"Elizabeth Strout was born on January 6, 1956, in Portland, Maine, and she grew up in a nearby small town called Harpswell. Her father, Richard, was a science professor and Beverly, her mother, taught school. "Both my parents come from eight or nine generations of Maine people," Strout said in an interview with Alden Mudge for the Web site Bookpage. "Even though I've been in New York for so many years, there's something deeply familiar to me about that kind of small town. There is a way of life up there that's disappearing." During her youth, Strout and her family also lived just across the Maine state line in Durham, New Hampshire. She earned her undergraduate degree from Bates College in Lewiston, Maine, and went on to earn a law degree from Syracuse University in 1982. That same year, she wed attorney Martin Feinman, with whom she has one child, daughter Zarina. They later divorced, and Strout married James Tierney, former Maine attorney general.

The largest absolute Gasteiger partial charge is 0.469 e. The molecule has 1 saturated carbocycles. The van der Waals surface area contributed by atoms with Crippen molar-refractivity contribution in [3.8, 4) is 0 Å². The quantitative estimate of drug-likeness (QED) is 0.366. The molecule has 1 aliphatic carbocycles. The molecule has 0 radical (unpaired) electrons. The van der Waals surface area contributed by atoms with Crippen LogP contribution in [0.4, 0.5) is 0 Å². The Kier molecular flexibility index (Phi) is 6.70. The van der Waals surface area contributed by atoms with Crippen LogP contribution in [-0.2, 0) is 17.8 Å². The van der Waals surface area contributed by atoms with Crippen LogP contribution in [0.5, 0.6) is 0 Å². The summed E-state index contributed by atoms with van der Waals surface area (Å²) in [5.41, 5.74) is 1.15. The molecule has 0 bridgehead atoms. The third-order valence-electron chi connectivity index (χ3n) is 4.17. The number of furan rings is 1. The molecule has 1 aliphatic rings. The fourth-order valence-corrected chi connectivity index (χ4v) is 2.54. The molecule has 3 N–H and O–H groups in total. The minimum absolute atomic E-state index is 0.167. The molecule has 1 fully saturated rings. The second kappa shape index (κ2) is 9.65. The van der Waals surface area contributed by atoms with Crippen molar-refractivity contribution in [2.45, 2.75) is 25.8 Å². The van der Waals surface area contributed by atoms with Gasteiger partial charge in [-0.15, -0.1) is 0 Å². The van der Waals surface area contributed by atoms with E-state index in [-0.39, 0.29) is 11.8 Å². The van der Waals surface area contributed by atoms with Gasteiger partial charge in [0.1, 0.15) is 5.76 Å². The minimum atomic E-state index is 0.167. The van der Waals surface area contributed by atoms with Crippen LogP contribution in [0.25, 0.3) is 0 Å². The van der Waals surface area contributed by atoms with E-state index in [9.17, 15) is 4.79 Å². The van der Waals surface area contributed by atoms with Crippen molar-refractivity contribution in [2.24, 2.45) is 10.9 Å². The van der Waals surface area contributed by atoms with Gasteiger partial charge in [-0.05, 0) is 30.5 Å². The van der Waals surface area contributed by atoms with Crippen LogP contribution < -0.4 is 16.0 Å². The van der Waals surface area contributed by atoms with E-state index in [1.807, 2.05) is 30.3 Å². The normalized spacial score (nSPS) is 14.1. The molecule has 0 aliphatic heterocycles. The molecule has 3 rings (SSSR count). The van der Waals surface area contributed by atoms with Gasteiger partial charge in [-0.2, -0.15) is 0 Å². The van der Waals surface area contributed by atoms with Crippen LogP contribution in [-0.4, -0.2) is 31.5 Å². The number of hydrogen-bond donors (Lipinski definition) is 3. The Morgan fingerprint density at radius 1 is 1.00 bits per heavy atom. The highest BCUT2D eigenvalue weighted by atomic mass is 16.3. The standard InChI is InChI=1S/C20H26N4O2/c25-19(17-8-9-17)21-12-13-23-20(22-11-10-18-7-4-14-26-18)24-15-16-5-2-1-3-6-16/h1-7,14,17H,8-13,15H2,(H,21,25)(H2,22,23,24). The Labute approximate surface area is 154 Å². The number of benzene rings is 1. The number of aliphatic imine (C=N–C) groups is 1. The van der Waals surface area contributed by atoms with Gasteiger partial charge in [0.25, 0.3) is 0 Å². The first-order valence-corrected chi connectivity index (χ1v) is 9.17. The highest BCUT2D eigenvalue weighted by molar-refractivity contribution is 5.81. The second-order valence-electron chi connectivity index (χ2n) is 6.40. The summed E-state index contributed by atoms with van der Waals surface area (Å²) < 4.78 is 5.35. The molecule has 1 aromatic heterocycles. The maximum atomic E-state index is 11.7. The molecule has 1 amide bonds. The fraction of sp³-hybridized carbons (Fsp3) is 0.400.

She is a Pulitzer-Prize winning author of four acclaimed novels that explore the lives of small-town residents of Maine, her native state. Though she has lived in New York City for much of her adult life, Strout's prose captures the insularity and hardscrabble character of communities whose populations shrink considerably once the summer season ends. Fellow novelist Joseph O'Neill reviewed one of her works for the Atlantic Monthly, and termed Strout 'the possessor of an irresistibly companionable, peculiarly American voice: folksy, poetic, but always as precise as a shadow on a brilliant winter day.'"
Source: "Elizabeth Strout." Newsmakers. Vol. 1. Detroit: Gale, 2009. Biography in Context. Web. 25 May 2016.